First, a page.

A Note from British television documentary director, film producer and novelist Rosie Alison
Our new adaptation brings its own stamp: it’s a more subjective, immersive account of the story, seen through Mary’s eyes. The boundaries between her imagination and the world around her are more fluid than in past adaptations.
Our garden also has a more reciprocal, symbiotic relationship with the children. We wanted to suggest ways in which the natural world echoes or reflects their moods, and responds to them, as if imagination plays a greater part in their relationship to nature. The ‘magic’ of the garden is more akin to magical realism.
We have also chosen to make our film in a different way. Instead of picking one or two locations near the M25, and creating a garden in a backlot, we wanted to evoke a wilder, more extensive garden as boundless as Mary’s imagination. And for that we wanted to film in some of the most glorious gardens all over the UK, to try and capture nature itself.
We explored far and wide, and our filming took us on an odyssey from the North Yorkshire moors with its ruined abbeys to the amazing Laburnum Arch and meadow stream of Bodnant in North Wales and on to the towering gunnera and tree ferns of the subtropical Trebah Gardens in Cornwall.
We also went to the mysterious, moss-laden primeval Puzzlewood in the Forest of Dean and the wondrous hidden terraced gardens of Iford Manor in Somerset, to name a few. We hope what emerges is a proper celebration of nature’s glory, reflected through the eyes of the children. Existing gardens were always our primary inspiration, rather than ‘reinventing’ nature through visual effects.
One of the key changes we made was to bring the story’s setting forward in time. Originally published in book form in 1911, we felt The Secret Garden might become less remote to today’s children if we brought this story away from Edwardian bonnets while still keeping it firmly within ‘the past’. We have reset it just after the Second World War, in 1947. That way, Mary’s initial tragic loss of her parents in India is within a cholera epidemic during Partition. And Misselthwaite Manor is just recovering from the shadow of war having being used as a wartime hospital for soldiers. So the atmosphere of grief with which Mary has to cope is more than personal; they are all emerging from the aftermath of war.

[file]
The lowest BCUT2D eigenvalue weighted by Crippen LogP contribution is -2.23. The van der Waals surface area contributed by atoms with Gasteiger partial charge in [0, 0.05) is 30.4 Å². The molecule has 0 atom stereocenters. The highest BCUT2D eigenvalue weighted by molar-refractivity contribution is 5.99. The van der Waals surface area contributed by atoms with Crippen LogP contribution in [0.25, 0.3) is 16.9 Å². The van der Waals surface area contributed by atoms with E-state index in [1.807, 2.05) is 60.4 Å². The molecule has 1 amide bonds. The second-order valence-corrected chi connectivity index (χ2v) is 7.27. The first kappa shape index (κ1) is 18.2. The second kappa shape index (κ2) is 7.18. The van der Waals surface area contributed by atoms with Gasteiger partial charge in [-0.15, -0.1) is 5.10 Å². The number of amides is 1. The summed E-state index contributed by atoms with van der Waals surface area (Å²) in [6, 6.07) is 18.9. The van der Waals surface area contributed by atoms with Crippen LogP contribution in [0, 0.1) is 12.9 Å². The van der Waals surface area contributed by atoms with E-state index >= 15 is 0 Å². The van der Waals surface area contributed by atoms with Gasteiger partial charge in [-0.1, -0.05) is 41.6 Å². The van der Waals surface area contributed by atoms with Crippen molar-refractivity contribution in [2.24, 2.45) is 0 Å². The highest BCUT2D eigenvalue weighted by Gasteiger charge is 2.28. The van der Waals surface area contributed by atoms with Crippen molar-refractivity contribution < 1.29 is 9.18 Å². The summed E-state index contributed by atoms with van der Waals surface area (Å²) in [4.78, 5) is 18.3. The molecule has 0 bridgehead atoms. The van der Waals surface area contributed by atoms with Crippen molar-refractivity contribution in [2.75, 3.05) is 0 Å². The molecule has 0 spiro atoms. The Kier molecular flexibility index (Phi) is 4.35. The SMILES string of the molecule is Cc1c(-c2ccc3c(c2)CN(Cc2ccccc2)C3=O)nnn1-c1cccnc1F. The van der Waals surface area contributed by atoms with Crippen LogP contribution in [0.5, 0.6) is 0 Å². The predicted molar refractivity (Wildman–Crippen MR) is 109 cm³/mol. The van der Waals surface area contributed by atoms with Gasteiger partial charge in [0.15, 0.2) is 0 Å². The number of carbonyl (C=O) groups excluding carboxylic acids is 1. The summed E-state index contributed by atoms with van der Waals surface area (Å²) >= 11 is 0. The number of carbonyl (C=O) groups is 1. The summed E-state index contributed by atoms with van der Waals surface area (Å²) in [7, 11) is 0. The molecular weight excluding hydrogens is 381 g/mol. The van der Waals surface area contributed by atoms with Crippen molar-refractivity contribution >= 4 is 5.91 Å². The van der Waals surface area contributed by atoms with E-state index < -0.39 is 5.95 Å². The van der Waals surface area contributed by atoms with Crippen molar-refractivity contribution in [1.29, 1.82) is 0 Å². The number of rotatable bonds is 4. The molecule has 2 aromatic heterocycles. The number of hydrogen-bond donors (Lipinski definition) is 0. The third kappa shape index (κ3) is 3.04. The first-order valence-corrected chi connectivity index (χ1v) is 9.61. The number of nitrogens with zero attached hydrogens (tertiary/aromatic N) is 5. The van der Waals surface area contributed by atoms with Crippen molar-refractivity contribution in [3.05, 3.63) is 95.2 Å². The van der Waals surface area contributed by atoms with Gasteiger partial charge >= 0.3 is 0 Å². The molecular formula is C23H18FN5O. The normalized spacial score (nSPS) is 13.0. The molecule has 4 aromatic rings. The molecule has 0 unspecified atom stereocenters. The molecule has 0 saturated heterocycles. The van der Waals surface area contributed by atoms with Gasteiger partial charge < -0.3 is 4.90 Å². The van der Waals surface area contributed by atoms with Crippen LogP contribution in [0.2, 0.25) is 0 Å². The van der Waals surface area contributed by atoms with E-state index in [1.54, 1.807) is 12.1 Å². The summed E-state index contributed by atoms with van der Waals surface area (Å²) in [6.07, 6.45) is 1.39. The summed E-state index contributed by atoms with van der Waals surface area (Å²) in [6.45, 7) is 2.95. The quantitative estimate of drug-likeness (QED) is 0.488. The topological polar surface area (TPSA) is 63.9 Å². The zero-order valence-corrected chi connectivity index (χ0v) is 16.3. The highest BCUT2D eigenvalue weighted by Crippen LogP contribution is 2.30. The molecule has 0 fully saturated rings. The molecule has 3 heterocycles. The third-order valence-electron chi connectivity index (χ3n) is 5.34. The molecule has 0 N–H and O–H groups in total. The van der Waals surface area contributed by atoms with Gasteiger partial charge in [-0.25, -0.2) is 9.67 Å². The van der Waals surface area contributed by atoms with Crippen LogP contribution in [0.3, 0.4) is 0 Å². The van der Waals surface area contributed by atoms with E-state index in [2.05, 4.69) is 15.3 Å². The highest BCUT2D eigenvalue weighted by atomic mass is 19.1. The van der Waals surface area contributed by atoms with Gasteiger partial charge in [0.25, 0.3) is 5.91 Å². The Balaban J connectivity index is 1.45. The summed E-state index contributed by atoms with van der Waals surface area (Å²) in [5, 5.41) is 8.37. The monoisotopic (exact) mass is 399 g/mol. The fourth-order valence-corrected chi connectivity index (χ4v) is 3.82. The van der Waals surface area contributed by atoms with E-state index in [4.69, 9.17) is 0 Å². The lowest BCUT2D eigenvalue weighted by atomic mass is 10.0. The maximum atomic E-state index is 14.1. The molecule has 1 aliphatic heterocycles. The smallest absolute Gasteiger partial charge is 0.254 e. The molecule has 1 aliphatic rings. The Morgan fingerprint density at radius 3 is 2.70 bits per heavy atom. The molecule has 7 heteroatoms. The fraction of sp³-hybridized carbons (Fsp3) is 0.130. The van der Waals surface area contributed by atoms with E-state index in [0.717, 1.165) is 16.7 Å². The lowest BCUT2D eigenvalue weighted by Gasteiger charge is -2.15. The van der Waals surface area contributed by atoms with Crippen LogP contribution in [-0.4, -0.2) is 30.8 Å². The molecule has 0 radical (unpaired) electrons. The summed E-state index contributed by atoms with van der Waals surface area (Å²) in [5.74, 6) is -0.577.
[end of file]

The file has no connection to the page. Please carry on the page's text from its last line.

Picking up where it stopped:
Mary still begins the story as the fierce, blindly entitled, emotionally neglected child of the novel. But we have pared away some of the secondary characters to intensify the core relationships in the story. Our focus is more on the psychodrama between grieving Archibald and his own projection of his depression onto his sick son Colin — the curious Munchausen by Proxy case which is at the heart of the original story. We’ve tried to dig deeper into the mystery of the family grief blighting Misselthwaite; the characters’ emotional hauntings through bereavement have become a ghost story in our film.
With our screenwriter Jack Thorne and director Marc Munden, and our superb cast and production team, we have all worked towards what we hope is a very pure, lovingly handcrafted film with imaginative connective tissue between design, costumes, cinematography and music.
The Secret Garden is not just a children’s story, it’s also a story about childhood. We hope adults will enjoy the return to their lost youth, but also that a new generation of children will fall under the spell of its mysterious story, and be surprised by its power to unlock secrets and release new possibilities of hope.
“The depth of understanding of what it means to grow up, reach adulthood, and just be human is a clear winner when it comes to approaching any adaptation of The Secret Garden. The passion and dedication to this film ooze from its very core and prove they have taken the heart of the story to create a “more psychological and emotive” adaptation of the well-loved book.”